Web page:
Galaxy Formation

One of the greatest challenges facing astronomers today is understanding how galaxies form.

What looks like the glowing eyes of an angry cybernetic owl in this Hubble Space

Observations by Hubble Space Telescope and ground-based instruments show that the first galaxies took shape as little as one billion years after the Big Bang, which probably took place about 13 billion to 14 billion years ago.

There are two leading theories to explain how the first galaxies formed. The truth may involve a bit of both ideas.

One says that galaxies were born when vast clouds of gas and dust collapsed under their own gravitational pull, allowing stars to form.

The other, which has gained strength in recent years, says the young universe contained many small "lumps" of matter, which clumped together to form galaxies. Hubble Space Telescope has photographed many such lumps, which may be the precursors to modern galaxies. According to this theory, most of the early large galaxies were spirals. But over time, many spirals merged to form ellipticals.

The galaxy-formation process has not stopped. Our universe continues to evolve. Small galaxies are frequently gobbled up by larger ones. The Milky Way may contain the remains of several smaller galaxies that it has swallowed during its long lifetime. The Milky Way is digesting at least two small galaxies even now, and may pull in others over the next few billion years.

Galaxy mergers happen fairly often. A large portion of the bright galaxies that we see today may have formed from the mergers of two or more smaller galaxies.

Mergers are common because the universe is crowded on the galactic distance scale. The disk of the Milky Way, for example, spans about 100,000 light-years; the nearest major galaxy, the great spiral in Andromeda, which is a little bigger than the Milky Way, is about 2.5 million light-years away. That means the distance between these two galaxies is only about 25 times greater than the sizes of the galaxies themselves. That doesn't leave a lot of "elbow room" for galaxies.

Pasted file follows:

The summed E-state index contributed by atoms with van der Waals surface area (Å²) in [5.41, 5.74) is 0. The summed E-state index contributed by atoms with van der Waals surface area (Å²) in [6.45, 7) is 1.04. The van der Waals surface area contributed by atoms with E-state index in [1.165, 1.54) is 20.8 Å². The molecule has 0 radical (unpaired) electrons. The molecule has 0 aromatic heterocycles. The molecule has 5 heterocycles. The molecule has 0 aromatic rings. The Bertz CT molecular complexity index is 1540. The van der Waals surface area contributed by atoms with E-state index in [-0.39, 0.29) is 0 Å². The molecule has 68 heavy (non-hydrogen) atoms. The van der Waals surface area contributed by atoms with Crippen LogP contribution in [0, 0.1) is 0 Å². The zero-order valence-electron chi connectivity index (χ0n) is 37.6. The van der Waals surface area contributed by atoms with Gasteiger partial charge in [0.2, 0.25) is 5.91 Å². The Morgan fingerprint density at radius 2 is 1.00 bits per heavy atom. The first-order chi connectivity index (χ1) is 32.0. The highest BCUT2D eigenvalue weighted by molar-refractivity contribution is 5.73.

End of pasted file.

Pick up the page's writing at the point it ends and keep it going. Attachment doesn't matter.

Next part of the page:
Galaxies are very massive, too, so their gravity is strong. When you crowd them together, the attraction can be so strong that two galaxies latch on to each other and don't let go. Eventually they merge, forming a single giant city of stars.

The largest galaxies are giant ellipticals. They look like eggs or footballs. They can be 10 times the Milky Way's size and contain more than a trillion stars. Such galaxies probably formed when two or more spirals, like the Milky Way, merged to form a single galaxy.

One bit of evidence supporting the merger theory is the large number of ellipticals in dense clusters of galaxies, where mergers must be common. Two giant ellipticals dominate the center of the densely packed Coma Cluster, for example. And the heart of the Virgo cluster contains three giant ellipticals that each span almost one million light-years.

Mergers can take anywhere from a few hundred million to a few billion years to complete. They can trigger intense bursts of new star formation, and even create gigantic black holes.

Stars Remain Unscathed

Galactic collisions rarely produce head-on wrecks between individual stars. Even when two galaxies ram together, the distance between stars is enormous. Yet stars can suffer ill effects from the collisions. They can be thrown into new orbits, or even thrown clear of their parent galaxies into intergalactic space.

While galactic collisions rarely destroy stars, they often create them. As vast clouds of gas and dust in merging galaxies slam together, they can create thousands or even millions of new stars.


©2014 The University of Texas McDonald Observatory